CentOS shifted it's support and delivery. Nowadays, you can get CentOS Stream with continuous updates, but that's not everybody's cake. With Alma Linux OS, we already had a look at one of the new distributions, that try to fill this gap. In addition, you may have heard of Rocky Linux.
Let's see what makes it special and why the community is hyped about it.
After the announcement of CentOS in December, the community was quite angry about it. Due to lacking information and partly just wrong communication, this was to be expected.
Nevertheless, there was also the issue, that CentOS was a downstream fork of Red Hat Enterprise Linux (RHEL) until December 2020. Now it is ahead of RHEL and the community demands something slow and predictable for productive use cases. Rocky Linux popped up and announced to provide a complete community driven and free option.
From the FAQ:
Our goal is to maintain Rocky Linux as a community-oriented distribution by the community, for the community. To do this, we are establishing the necessary organizational structures to ensure that Rocky Linux remains in the hands of the community. We want to make sure that it’s not possible for what happened to CentOS to happen to Rocky Linux.
Now we are having another, but community focused, RHEL downstream distribution, which is a good thing, if you ask me.
Let's have a look what you can expect for today.
Release & Support
Unfortunately, the final release of Rocky Linux is not available, yet.
You can download the Rocky Linux 8.4 release candidate and test it, if you wish. I strongly recommend not to use it in production, yet. For the near future, it is expected to have a stable release, which will be supported through the community.
There are no options for enterprise support, but the community is documenting basically everything and has already set up mailing lists and chat option. You can find the current status in the wiki.
Unfortunately, you cannot find a planned lifecycle of the final Rocky Linux release, but I expect it to be close to RHEL. So, maybe something around 5 years. I am not sure, if there are options to have Rocky Linux 8/9 supported for 10 years, like RHEL is.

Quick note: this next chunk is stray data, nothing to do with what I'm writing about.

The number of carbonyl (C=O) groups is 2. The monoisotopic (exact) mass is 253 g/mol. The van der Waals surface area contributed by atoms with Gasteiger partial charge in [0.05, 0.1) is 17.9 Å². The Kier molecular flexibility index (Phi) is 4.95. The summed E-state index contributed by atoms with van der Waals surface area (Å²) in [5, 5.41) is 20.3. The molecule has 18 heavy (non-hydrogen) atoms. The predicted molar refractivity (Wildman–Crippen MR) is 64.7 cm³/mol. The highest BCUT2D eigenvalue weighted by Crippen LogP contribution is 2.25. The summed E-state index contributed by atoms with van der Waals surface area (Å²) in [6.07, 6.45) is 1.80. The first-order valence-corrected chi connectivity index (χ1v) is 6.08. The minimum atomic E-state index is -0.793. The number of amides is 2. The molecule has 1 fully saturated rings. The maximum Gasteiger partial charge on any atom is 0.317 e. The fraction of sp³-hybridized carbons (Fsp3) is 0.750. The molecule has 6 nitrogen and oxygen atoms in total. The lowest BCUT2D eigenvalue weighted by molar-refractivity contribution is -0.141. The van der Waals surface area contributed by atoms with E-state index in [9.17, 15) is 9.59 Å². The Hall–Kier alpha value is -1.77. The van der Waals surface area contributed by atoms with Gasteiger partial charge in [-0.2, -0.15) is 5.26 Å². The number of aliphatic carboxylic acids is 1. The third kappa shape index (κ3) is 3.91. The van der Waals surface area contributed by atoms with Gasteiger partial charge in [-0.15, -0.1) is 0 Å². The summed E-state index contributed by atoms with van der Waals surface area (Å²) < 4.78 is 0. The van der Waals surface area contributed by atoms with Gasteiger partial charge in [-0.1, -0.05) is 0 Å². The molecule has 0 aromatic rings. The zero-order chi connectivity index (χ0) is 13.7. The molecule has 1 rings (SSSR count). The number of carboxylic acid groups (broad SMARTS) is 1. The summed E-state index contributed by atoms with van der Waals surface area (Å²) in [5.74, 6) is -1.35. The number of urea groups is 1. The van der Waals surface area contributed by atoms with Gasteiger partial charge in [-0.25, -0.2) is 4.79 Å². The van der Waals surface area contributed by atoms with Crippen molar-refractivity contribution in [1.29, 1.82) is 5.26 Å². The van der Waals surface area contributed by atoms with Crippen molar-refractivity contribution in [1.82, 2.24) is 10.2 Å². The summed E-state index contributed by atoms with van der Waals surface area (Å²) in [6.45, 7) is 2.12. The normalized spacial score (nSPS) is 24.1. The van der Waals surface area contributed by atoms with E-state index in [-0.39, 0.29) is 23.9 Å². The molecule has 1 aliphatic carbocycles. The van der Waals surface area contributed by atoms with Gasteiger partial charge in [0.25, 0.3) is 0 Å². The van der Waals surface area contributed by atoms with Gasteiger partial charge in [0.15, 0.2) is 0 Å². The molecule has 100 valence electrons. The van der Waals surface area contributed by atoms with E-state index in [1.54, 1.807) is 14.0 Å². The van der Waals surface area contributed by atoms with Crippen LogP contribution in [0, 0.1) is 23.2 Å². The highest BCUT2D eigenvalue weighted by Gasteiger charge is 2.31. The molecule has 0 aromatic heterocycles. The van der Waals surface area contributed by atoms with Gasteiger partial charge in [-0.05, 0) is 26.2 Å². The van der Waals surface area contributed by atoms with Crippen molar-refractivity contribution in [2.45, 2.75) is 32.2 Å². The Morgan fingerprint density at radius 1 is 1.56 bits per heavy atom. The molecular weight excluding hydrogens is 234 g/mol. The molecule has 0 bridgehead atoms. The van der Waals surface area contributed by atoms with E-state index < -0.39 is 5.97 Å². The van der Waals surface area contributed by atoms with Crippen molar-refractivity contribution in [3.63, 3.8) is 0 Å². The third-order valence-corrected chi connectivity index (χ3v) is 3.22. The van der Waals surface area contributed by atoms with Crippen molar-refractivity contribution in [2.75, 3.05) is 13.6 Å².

Even if Rocky Linux is quite new and not finally released, you can already find an ARM64 (aarch64) image. This was something CentOS was often lacking, and I really hope, we will have proper ARM support for free through Rocky Linux.
Otherwise, you will get what you expect: a bug-by-bug, feature-by-feature re-spin of RHEL. But, there is more.
Since Rocky Linux has a very strong focus on the community, it is building an ecosystem around Rocky Linux. You are not only getting the distribution, but teams that work on documentation, setting up community infrastructure, package stuff and want to Open Source all the knowledge and code. You will also find lots of nice guides for several scenarios in the Rocky Linux documentation.
The installation of Rocky Linux works exactly the same as for CentOS Stream, RHEL or Alma Linux. You can download the minimal, DVD and boot ISO or aarch64 images from the website.
After the initial boot of an ISO, you will get the Anaconda Installer, which will guide you through the installation. Some basic hints here:
- Network must be configured to "Connect on boot"
- Root account does not need a password (root locked)
- Package selection defaults to "Server with GUI"
Otherwise, it is pretty much straight forward. You can see some screenshots of the installation below.
After hitting the "Reboot System" button, the machine will restart, and you will be greeted with the login prompt.
I strongly recommend updating the system before doing anything else.
# Upgrade the system $ sudo dnf update -y # Reboot afterwards $ sudo reboot
For me, there was no pending update for Rocky Linux 8.4-rc1.
I had a quick look around and played with the installation. Here you can see my first small results.
- The overall performance seems similar to CentOS or AlmaLinux OS, and I wasn't able to see any weird processes.
- The repositories are named similar to CentOS and AlmaLinux OS, which is a good thing for me.
- Cockpit Web UI is branded properly and pre-installed (even in minimal install), but disabled. In case you need it, just run
$ sudo systemctl enable --now cockpit.socketand login via IP-ADDRESS:9090.
- KDUMP enabled and running by default
- SELinux enabled by default and no errors visible
Overall, I can say: This is a pretty nice release candidate!
Rocky Linux is actively seeking for contributors and support. If you want to get in touch with the development team, support the community or help to build tools and support channels, you should definitively reach out via this web form.
Links & Docs
In case you want to dig deeper, I strongly recommend having a look at the documentation and the Wiki. Both are providing very nice and well-made guidance.
I am pretty surprised how well everything works together and how polished the RC looks. Yes, I am not a Linux Kernel developer and there may be stuff under that hood, that I am not able to see at the first glance. So far, well done.
I am looking forward to seeing how the community is driving Rocky Linux and building the ecosystem. As you may know, I am happy about each and every new Open Source OS in the market, especially if it fits in my very "Fedorian" universe.